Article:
Dr. Bruce Perry who’s the head of the Houston Child Trauma Academy, leading research on childhood trauma and brain development, he tells me the same thing. And Dr. Vincent Falliti who’s the lead investigator of the Adler’s Childhood Experience Studies in California has shown again the exponential impact of childhood loss. The more losses that accrue the greater risk of addiction, the greater risk for cancer, greater risk of auto immune disease, mental illness, dysfunction, criminality, relationship problems, personality disorders, etc., etc. He tells me the same thing. So when you’re dealing with a professional audience particularly who are intellectually trained, they sit there wrapped in their intellectual armor and they literally are petrified by this material.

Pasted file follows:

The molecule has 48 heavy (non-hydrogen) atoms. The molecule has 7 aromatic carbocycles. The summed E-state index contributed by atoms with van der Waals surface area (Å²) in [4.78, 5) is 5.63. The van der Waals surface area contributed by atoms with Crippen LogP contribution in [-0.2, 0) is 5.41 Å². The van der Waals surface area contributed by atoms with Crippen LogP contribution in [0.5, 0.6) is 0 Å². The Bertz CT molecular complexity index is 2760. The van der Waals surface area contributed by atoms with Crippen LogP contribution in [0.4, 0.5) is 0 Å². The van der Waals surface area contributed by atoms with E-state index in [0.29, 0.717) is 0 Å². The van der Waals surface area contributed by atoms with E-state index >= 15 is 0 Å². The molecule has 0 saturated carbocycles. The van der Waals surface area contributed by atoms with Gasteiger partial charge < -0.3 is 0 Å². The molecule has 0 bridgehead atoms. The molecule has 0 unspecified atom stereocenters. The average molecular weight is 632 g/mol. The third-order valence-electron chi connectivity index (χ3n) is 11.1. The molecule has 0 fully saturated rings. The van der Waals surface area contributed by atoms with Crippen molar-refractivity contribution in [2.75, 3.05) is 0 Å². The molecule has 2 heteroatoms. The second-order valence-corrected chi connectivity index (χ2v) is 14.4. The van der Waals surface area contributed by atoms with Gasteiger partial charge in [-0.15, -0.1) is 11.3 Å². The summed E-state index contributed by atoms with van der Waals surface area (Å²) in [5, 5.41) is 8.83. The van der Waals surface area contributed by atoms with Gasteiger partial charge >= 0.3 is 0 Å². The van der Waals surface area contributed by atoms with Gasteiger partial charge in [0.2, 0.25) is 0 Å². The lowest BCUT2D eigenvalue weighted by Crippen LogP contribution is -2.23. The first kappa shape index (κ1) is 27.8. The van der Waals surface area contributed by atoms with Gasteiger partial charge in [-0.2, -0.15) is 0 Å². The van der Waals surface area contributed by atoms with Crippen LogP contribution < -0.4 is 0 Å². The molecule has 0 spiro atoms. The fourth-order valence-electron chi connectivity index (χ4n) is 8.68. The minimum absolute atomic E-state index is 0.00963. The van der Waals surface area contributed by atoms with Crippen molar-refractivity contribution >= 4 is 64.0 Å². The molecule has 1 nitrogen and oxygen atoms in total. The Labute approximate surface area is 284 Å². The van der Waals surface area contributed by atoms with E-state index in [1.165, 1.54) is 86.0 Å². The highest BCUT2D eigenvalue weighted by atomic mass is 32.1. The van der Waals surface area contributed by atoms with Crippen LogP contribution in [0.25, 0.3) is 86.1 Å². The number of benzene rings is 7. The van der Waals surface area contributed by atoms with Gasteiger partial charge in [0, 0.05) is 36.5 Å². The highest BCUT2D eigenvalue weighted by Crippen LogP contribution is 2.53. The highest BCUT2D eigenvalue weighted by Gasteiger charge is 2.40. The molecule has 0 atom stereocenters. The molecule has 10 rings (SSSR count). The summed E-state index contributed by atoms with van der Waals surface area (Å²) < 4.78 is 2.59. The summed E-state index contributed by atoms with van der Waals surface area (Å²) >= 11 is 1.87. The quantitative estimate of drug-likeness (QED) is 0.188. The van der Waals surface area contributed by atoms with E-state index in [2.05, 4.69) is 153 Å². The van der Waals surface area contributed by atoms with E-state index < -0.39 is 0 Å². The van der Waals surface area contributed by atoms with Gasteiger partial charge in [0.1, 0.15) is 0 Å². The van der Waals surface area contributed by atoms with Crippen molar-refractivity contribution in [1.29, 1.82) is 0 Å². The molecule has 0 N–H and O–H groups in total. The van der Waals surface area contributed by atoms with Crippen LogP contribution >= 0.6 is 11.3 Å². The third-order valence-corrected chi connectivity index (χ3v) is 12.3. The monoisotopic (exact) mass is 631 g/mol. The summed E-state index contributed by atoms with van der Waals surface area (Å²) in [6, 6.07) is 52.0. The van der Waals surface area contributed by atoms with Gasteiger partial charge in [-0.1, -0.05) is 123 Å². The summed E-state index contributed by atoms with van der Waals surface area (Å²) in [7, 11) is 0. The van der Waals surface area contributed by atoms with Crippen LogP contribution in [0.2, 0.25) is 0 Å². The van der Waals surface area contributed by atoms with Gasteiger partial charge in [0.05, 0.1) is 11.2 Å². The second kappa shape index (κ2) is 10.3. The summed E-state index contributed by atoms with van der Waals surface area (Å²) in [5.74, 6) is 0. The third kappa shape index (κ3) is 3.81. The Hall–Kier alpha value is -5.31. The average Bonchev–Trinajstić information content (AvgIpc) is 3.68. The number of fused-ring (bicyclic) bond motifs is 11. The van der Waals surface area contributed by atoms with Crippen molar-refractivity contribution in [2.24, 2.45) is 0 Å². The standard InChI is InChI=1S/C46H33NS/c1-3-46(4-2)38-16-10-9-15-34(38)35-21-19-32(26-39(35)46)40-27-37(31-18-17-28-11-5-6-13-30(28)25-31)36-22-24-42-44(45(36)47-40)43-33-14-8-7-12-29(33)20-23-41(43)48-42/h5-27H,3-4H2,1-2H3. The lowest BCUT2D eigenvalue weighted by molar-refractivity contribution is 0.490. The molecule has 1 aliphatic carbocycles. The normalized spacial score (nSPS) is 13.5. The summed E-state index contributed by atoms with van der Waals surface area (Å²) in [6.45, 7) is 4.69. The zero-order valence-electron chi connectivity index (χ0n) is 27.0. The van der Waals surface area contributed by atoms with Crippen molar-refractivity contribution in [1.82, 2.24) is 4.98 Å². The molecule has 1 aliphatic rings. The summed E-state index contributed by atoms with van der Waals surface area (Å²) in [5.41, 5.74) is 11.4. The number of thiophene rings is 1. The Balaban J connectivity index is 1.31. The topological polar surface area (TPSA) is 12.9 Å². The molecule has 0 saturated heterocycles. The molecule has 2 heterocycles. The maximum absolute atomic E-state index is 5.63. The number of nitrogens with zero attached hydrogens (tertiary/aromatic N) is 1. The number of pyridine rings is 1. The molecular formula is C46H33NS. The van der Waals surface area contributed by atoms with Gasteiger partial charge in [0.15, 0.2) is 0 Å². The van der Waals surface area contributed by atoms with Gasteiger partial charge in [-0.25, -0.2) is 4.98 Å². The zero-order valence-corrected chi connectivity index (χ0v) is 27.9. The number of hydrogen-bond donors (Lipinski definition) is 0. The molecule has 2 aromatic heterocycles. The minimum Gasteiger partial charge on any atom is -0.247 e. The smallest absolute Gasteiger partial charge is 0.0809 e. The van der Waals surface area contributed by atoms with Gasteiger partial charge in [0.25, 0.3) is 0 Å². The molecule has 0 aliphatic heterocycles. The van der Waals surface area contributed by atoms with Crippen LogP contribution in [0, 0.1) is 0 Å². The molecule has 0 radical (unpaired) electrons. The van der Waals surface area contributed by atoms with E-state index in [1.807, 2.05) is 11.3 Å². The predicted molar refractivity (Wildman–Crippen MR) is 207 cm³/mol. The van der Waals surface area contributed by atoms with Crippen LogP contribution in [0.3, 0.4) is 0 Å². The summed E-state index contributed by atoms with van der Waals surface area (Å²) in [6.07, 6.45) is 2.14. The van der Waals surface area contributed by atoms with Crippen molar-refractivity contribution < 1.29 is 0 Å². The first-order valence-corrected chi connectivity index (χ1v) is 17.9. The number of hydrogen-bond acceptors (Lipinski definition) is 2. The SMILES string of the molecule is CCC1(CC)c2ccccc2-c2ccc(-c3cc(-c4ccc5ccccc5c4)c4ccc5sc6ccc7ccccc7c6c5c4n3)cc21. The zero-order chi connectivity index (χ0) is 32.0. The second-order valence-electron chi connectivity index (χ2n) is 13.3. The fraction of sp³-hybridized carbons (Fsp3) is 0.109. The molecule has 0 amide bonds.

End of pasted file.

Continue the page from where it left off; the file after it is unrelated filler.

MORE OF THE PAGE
Lifelong Implications of Attachment

Author: 
Gabor Maté

Gabor Maté M.D. is a physician and bestselling author on a range of topics, from addiction and attention deficit disorder (ADD) to mind-body wellness, adolescent mental health, and parenting. He focuses on understanding the broader context in which human disease and disorders arise. Gabor’s approach is holistic and kaleidoscopic – linking everything from neurophysiology, immunology, and developmental psychology to economic and social policy – and even touches on the spiritual dimensions of disease and healing.